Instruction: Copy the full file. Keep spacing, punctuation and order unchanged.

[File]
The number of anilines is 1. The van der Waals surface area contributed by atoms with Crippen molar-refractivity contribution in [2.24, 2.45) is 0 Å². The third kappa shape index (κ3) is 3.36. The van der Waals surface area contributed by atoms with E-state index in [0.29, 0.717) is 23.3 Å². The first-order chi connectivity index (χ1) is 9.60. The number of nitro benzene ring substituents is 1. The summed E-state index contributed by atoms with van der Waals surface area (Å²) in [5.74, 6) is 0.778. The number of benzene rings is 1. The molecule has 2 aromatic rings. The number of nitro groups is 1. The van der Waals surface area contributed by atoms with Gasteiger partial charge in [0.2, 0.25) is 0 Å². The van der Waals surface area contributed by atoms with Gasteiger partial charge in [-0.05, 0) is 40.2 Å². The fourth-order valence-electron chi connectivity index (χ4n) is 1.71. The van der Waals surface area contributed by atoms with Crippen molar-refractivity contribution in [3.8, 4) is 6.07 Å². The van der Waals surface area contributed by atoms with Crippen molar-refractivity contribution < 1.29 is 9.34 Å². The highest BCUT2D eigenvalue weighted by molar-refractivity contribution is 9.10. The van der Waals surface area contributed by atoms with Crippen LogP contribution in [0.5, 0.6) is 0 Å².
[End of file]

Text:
The number of anilines is 1. The van der Waals surface area contributed by atoms with Crippen molar-refractivity contribution in [2.24, 2.45) is 0 Å². The third kappa shape index (κ3) is 3.36. The van der Waals surface area contributed by atoms with E-state index in [0.29, 0.717) is 23.3 Å². The first-order chi connectivity index (χ1) is 9.60. The number of nitro benzene ring substituents is 1. The summed E-state index contributed by atoms with van der Waals surface area (Å²) in [5.74, 6) is 0.778. The number of benzene rings is 1. The molecule has 2 aromatic rings. The number of nitro groups is 1. The van der Waals surface area contributed by atoms with Gasteiger partial charge in [0.2, 0.25) is 0 Å². The van der Waals surface area contributed by atoms with Gasteiger partial charge in [-0.05, 0) is 40.2 Å². The fourth-order valence-electron chi connectivity index (χ4n) is 1.71. The van der Waals surface area contributed by atoms with Crippen molar-refractivity contribution in [3.8, 4) is 6.07 Å². The van der Waals surface area contributed by atoms with Crippen molar-refractivity contribution < 1.29 is 9.34 Å². The highest BCUT2D eigenvalue weighted by molar-refractivity contribution is 9.10. The van der Waals surface area contributed by atoms with Crippen LogP contribution in [0.5, 0.6) is 0 Å².